As we head into the last few months before the Bay Area Hackfest in November, this blog will feature a series of abstracts of the talk that our speakers, each of them a thoughtful and engaging expert in their field, will be sharing in November.
My life has been shaped by engineering and hacking.
Growing up behind the keyboard of an Atari 400, spending countless hours on bulletin board systems, and building electronic projects from magazine how-to columns, I was lucky to discover my passion early on. When other kids would talk about what they’d be when they grew up, it was firefighter, police officer, or astronaut. I wanted to be an engineer. How many seven year olds say that?
Some time along the way, I joined forces with extremely talented folks to create Prototype This, a science entertainment program on the Discovery Channel. The show followed the process of four engineers building crazy one-of-a-kind prototypes, like giant boxing robots, a self-parking truck that could also elevate itself and move in any direction over traffic, and an autonomous lifejacket-delivering drone. It was real engineering crammed into 13 one-hour episodes. I never had any intention of being on television, but the opportunity to share what I loved with others was too good to pass up.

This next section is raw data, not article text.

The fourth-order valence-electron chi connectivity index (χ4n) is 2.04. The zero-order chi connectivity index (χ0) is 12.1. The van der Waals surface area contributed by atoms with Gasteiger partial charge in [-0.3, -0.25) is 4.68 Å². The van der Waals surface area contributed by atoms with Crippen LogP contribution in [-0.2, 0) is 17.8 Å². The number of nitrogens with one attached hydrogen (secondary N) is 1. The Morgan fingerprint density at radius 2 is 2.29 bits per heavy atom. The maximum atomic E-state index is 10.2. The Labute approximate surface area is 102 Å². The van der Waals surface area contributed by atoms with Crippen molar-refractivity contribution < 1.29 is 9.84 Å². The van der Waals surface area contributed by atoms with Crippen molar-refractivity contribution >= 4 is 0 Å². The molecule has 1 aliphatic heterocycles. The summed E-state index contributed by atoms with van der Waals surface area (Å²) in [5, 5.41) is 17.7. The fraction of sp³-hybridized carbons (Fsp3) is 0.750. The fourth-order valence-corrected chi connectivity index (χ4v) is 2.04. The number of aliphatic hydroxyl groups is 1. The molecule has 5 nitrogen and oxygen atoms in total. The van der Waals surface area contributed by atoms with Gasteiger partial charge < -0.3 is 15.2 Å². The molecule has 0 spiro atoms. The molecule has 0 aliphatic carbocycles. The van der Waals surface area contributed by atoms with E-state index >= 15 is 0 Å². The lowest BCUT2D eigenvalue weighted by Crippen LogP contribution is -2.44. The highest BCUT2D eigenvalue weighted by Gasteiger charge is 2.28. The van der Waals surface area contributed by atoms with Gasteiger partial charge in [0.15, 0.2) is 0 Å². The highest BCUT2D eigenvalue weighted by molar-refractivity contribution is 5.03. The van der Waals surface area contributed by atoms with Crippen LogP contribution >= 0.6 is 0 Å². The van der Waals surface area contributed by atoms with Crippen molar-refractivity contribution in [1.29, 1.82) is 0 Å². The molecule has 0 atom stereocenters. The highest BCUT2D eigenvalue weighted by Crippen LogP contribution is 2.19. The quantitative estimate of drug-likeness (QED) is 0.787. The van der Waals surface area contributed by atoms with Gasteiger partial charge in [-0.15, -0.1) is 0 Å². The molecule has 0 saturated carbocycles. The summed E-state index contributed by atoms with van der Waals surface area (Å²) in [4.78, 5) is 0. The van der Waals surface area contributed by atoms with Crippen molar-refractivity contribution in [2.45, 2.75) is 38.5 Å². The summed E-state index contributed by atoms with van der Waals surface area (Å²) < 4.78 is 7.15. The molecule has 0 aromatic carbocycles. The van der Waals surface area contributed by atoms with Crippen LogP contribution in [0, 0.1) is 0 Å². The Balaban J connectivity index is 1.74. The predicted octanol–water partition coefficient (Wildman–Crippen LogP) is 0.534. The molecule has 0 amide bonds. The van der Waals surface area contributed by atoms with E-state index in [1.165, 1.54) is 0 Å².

What I’ve come to realize is there are many similarities between making a television show and building a startup, such as finding the right people, understanding your market, overcoming technical problems, learning from failure, and creating a product that your customers will appreciate.
In this session, I’ll share some behind-the-scenes experiences of bringing engineering to the masses with Prototype This, as well as stories about being part of, working for, and advising startups. Hopefully, I’ll inspire you to forge your own path and take full advantage of what the DARPA Bay Area SDR Hackfest has to offer, but also remind you of the realities and challenges you might face along the way.